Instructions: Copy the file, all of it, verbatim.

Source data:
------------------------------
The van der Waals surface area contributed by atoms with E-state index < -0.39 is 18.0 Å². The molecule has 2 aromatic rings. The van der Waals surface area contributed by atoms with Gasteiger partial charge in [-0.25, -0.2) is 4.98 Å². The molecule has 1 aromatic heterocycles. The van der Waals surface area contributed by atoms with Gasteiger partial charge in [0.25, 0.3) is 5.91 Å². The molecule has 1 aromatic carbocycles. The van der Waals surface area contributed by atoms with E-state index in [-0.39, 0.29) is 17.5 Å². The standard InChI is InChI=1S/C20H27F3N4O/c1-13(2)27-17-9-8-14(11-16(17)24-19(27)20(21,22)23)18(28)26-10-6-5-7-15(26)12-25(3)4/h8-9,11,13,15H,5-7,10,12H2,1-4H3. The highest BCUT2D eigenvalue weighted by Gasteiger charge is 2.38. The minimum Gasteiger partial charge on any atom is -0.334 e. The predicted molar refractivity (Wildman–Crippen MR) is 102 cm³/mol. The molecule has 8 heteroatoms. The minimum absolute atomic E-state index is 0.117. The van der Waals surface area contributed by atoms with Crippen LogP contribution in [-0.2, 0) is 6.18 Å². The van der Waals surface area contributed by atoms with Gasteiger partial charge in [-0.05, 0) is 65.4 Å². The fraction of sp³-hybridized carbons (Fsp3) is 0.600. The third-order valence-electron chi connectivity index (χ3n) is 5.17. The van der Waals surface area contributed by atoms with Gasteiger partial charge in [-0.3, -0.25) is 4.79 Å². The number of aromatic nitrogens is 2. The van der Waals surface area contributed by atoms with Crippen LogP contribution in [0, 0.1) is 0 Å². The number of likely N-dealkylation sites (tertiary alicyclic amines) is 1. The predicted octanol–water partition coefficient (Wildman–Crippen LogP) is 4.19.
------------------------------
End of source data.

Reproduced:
The van der Waals surface area contributed by atoms with E-state index < -0.39 is 18.0 Å². The molecule has 2 aromatic rings. The van der Waals surface area contributed by atoms with Gasteiger partial charge in [-0.25, -0.2) is 4.98 Å². The molecule has 1 aromatic heterocycles. The van der Waals surface area contributed by atoms with Gasteiger partial charge in [0.25, 0.3) is 5.91 Å². The molecule has 1 aromatic carbocycles. The van der Waals surface area contributed by atoms with E-state index in [-0.39, 0.29) is 17.5 Å². The standard InChI is InChI=1S/C20H27F3N4O/c1-13(2)27-17-9-8-14(11-16(17)24-19(27)20(21,22)23)18(28)26-10-6-5-7-15(26)12-25(3)4/h8-9,11,13,15H,5-7,10,12H2,1-4H3. The highest BCUT2D eigenvalue weighted by Gasteiger charge is 2.38. The minimum Gasteiger partial charge on any atom is -0.334 e. The predicted molar refractivity (Wildman–Crippen MR) is 102 cm³/mol. The molecule has 8 heteroatoms. The minimum absolute atomic E-state index is 0.117. The van der Waals surface area contributed by atoms with Crippen LogP contribution in [-0.2, 0) is 6.18 Å². The van der Waals surface area contributed by atoms with Gasteiger partial charge in [-0.05, 0) is 65.4 Å². The fraction of sp³-hybridized carbons (Fsp3) is 0.600. The third-order valence-electron chi connectivity index (χ3n) is 5.17. The van der Waals surface area contributed by atoms with Gasteiger partial charge in [-0.3, -0.25) is 4.79 Å². The number of aromatic nitrogens is 2. The van der Waals surface area contributed by atoms with Crippen LogP contribution in [0, 0.1) is 0 Å². The number of likely N-dealkylation sites (tertiary alicyclic amines) is 1. The predicted octanol–water partition coefficient (Wildman–Crippen LogP) is 4.19.